Considering that the letter is probably published only in an online forum, “space restraint” is not a satisfactory explanation for these omissions. Even if not, there are plenty of letters that are much longer.

In light of all of this, it is very telling that the newspaper is very quick to remove words, but not to remove its offensive advertising.

And this fact is beautifully portrayed by the striking irony that the ad itself (at least right now) is linked up to the letter!

Well, perhaps not so beautiful.

UPDATE: It looks like the Macy’s ad has been pulled. I can no longer see it anywhere on the Deseret News website, and the Tribune is still running it. Good for the Deseret News. Now we just have to work on their hack job censorship.

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4 Responses

  1. I found the comments section of that link to be rather obnoxious . Everyone seems to be missing the point, and go on about how open minded they are and how your a prude.

  2. You are exactly right. We were pretty appalled by how illogical and accusatory the arguments were. Never knew people would be so passionate about defending a stupid panty ad!

    I didn’t read all the comments because they were too painful, but I think some of the most offensive ones were the ones that argued that I should value worldly beauty in one way or another.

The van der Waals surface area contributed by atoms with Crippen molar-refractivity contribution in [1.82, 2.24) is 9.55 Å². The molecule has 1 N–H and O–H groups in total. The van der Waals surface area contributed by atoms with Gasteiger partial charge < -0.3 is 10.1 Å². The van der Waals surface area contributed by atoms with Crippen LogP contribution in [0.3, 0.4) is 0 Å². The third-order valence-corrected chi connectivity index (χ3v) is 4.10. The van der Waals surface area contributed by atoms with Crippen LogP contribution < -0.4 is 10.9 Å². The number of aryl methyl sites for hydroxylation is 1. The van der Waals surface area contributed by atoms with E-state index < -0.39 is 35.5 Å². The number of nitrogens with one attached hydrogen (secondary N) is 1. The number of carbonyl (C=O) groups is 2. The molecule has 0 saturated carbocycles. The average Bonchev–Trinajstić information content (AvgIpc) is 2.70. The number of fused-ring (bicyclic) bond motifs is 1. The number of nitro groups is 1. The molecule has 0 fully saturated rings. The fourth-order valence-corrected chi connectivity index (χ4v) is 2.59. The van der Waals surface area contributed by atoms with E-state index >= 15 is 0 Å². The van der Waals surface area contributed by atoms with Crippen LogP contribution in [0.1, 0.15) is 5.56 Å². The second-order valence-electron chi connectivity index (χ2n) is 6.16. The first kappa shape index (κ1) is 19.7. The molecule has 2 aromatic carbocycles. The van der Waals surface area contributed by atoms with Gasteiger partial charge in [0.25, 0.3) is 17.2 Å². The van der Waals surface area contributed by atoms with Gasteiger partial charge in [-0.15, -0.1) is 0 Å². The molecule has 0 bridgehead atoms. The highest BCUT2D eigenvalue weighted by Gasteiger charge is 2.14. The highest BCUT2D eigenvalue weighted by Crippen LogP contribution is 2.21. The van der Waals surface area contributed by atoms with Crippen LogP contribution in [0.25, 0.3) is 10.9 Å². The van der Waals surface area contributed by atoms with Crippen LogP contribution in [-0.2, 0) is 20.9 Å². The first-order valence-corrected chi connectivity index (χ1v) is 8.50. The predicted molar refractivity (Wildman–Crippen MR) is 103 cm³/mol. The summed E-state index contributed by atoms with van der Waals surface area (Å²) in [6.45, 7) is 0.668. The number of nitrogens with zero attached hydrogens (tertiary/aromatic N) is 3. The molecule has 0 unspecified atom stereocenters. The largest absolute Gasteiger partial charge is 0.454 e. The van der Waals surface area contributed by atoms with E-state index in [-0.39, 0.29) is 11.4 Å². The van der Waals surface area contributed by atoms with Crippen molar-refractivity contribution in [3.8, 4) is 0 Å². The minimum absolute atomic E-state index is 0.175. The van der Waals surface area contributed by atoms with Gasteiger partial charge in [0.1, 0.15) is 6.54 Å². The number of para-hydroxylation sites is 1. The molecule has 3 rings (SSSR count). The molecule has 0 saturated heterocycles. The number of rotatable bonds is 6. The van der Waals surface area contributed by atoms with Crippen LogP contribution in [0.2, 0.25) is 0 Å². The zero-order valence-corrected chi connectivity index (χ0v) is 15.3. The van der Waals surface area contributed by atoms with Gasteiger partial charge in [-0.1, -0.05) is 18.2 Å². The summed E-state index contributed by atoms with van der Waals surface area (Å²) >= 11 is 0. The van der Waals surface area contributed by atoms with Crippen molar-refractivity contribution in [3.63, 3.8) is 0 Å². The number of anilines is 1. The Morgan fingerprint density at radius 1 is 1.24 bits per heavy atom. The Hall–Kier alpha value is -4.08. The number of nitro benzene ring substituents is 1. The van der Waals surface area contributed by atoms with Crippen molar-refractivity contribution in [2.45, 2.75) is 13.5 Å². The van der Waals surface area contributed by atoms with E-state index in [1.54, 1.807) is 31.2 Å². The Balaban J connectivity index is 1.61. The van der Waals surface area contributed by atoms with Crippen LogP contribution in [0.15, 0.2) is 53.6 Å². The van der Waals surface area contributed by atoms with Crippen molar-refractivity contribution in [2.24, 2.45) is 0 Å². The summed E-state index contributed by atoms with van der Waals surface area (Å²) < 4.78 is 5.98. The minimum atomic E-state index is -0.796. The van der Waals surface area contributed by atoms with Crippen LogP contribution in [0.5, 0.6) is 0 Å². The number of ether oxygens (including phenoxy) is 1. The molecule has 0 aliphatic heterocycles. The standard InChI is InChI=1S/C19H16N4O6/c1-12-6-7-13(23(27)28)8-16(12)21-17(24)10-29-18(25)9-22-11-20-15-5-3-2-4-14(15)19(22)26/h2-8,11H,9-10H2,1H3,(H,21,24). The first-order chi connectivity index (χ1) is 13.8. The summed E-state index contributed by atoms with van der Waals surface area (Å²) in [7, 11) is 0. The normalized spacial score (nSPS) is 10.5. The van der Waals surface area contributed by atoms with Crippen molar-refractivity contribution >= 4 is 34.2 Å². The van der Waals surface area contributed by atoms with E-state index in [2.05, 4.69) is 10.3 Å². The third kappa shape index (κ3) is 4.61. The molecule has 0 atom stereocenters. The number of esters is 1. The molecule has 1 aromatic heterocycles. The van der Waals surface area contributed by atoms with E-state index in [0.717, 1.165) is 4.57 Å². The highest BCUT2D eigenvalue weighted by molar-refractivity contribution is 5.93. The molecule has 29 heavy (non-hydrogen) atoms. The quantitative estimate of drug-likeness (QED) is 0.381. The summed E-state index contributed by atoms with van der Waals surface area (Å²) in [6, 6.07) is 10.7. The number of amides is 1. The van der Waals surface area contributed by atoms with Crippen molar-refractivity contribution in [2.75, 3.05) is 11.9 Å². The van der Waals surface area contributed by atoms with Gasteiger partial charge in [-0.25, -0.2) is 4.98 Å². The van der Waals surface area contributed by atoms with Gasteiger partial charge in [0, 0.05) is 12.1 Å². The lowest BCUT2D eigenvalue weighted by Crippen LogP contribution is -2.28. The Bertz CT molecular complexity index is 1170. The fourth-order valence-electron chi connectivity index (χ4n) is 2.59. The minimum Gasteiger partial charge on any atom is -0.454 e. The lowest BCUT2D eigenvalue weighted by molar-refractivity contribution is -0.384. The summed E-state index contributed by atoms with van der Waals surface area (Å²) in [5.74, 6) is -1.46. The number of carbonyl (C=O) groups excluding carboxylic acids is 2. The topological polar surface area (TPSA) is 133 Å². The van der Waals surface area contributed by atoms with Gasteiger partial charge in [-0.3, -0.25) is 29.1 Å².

Unfortunately, we also didn’t realize the letter would be subject to a reader’s forum.

    The assertion that openness to compromising our religious teachings is virtuous is a lie of our time. True virtuous open-mindedness must include being open to religious meaning having implications and depths in our lives we don’t expect. The first makes us blind to meaning, while the second helps us avoid objectifying and simplifying things.

  3. Well said, Candice. I especially like your point about open-mindedness (a topic deserving a separate and lengthy post, I think). The wrong sort of open-mindedness, one of my professors has said, simply has the effect of emptying the contents of one’s mind. Of course, a closed mind is nothing to write home about either–we need to find a middle ground (I’m and MGT!).

    Another thing I noticed on the forum is this: “If it doesn’t bother me, it necessarily shouldn’t bother anyone else(you).”
    This idea is seldom verbalized, often expressed, and horribly, horribly wrong.

    One last thing–calling dropping. i.e. “I’m the bishop in my ward and I think…” I should start mentioning my experience teaching the sunbeams in all of my comments.

  4. I agree that the comments on that link were obnoxious to say the least. I’m glad you two took a stand. It’s too bad other people couldn’t seem to understand the concept of it being a church owned newspaper. I’m glad the ad was pulled. Way to go!